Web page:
The first study to focus on white and black women journalists and writers both before and after the Civil War, this book offers fresh insight into Southern intellectual life, the fight for women's rights and gender ideology. Based on new research into Southern magazines and newspapers, this book seeks to shift scholarly attention away from novelists and toward the rich and diverse periodical culture of the South between 1820 and 1900. Magazines were of central importance to the literary culture of the South because the region lacked the publishing centers that could produce large numbers of books. As editors, contributors, correspondents and reporters in the nineteenth century, Southern women entered traditionally male bastions when they embarked on careers in journalism. In so doing, they opened the door to calls for greater political and social equality at the turn of the twentieth century.
African-American Writers and Journalists spans nearly three centuries of literary and journalistic history, from a long-unpublished ballad composed in the 1740s by a slave named Lucy Terry to the works of the Nobel Prize-winning novelist Toni Morrison. It tells the stories of figures such as Frederick Douglass, whose towering intellect and powerful prose helped animate the movement to abolish slavery; Ida B. Wells and Charlotta Bass, journalists who risked their lives to report on racial violence and injustice; and Ralph Ellison and Richard Wright, who challenged society with hard questions about race and equality.
The history of colonial copyright is most often told from the perspective of the colonizers. Reversing the trend, this study of the early roots of copyright in the British Empire provides a sophisticated theoretical framework, contextualizing early copyright law as a form of globalization and examining its impact on colonial affairs and modern law.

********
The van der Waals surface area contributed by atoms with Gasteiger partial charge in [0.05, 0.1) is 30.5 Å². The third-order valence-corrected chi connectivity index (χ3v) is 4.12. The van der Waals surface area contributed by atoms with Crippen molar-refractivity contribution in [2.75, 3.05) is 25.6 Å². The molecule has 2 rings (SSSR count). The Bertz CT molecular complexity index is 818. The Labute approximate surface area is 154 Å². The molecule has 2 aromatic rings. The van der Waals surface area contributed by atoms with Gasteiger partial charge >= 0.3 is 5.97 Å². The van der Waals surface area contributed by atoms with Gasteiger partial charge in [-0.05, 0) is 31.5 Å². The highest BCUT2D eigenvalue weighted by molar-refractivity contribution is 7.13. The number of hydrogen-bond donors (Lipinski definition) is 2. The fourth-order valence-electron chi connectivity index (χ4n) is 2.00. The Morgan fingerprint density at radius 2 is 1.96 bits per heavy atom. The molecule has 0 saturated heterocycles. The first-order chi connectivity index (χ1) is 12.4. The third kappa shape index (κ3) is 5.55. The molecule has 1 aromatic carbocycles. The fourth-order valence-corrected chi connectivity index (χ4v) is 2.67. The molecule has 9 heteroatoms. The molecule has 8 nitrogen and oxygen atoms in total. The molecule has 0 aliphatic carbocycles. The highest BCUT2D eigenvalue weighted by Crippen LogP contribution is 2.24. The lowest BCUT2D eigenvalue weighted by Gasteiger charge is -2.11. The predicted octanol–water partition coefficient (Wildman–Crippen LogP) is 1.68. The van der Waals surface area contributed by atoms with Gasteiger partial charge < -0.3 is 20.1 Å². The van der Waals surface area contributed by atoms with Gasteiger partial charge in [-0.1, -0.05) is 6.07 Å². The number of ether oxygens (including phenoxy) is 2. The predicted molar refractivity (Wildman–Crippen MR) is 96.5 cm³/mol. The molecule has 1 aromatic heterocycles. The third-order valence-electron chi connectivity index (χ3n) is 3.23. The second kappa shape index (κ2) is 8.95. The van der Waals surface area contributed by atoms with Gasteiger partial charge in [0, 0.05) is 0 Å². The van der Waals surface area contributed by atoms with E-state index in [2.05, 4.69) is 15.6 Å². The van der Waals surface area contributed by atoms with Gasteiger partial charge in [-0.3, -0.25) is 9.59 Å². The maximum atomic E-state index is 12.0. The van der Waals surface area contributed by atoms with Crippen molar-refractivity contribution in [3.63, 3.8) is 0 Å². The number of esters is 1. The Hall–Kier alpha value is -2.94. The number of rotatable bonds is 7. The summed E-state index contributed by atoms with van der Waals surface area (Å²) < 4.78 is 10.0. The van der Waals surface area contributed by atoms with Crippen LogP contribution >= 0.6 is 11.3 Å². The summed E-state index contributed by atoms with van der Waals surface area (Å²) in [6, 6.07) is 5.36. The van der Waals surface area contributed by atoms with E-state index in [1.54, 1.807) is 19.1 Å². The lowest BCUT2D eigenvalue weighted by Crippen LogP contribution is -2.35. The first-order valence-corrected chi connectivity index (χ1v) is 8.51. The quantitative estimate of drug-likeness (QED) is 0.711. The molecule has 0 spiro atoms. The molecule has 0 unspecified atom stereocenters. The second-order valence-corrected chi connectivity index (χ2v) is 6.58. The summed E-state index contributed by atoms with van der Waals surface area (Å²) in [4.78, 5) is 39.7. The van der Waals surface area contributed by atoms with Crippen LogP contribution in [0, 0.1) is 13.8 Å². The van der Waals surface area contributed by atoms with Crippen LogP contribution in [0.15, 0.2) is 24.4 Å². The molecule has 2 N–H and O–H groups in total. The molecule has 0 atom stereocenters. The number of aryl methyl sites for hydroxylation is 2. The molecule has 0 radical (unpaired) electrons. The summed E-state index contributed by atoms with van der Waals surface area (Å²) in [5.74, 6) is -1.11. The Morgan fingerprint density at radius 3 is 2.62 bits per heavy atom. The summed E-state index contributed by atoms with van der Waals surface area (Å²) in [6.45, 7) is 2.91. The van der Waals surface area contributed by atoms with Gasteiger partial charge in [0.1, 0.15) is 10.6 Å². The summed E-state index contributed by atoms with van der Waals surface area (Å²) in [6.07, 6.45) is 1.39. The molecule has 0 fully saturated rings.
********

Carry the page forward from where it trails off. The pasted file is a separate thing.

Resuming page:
Over the course of a thirty-year career, Samuel Freedman has excelled both at doing journalism and teaching it, and he passionately engages both of these endeavors in the pages of this book. As an author and journalist, Freedman has produced award-winning books, investigative series, opinion columns, and feature stories and has become a specialist in a wide variety of fields. As a teacher, he has shared his expertise and experience with hundreds of students, who have gone on to succeed in both print and broadcast media. In Letters to a Young Journalist, Freedman conducts an extended conversation with young journalists-from kids on the high school paper to graduates starting their first jobs. Whether he's talking about radio documentaries or TV news shows, Internet blogs, or backwater beats, shoeleather research or elegant prose, his goal is to explore the habits of mind that make an excellent journalist. It is no secret that journalism's mission is seriously imperiled these days, and Freedman's provocative ideas and fascinating stories offer students and journalists at all levels of experience wise guidance and professional inspiration.
Bringing nuance, complexity, and clarity to a subject often seen in black and white, Writing Immigration presents a unique interplay of leading scholars and journalists working on the contentious topic of immigration. In a series of powerful essays, the contributors reflect on how they struggle to write about one of the defining issues of our time—one that is at once local and global, familiar and uncanny, concrete and abstract. Highlighting and framing central questions surrounding immigration, their essays explore topics including illegal immigration, state and federal mechanisms for immigration regulation, enduring myths and fallacies regarding immigration, immigration and the economy, immigration and education, the adaptations of the second generation, and more. Together, these writings give a clear sense of the ways in which scholars and journalists enter, shape, and sometimes transform this essential yet unfinished national conversation.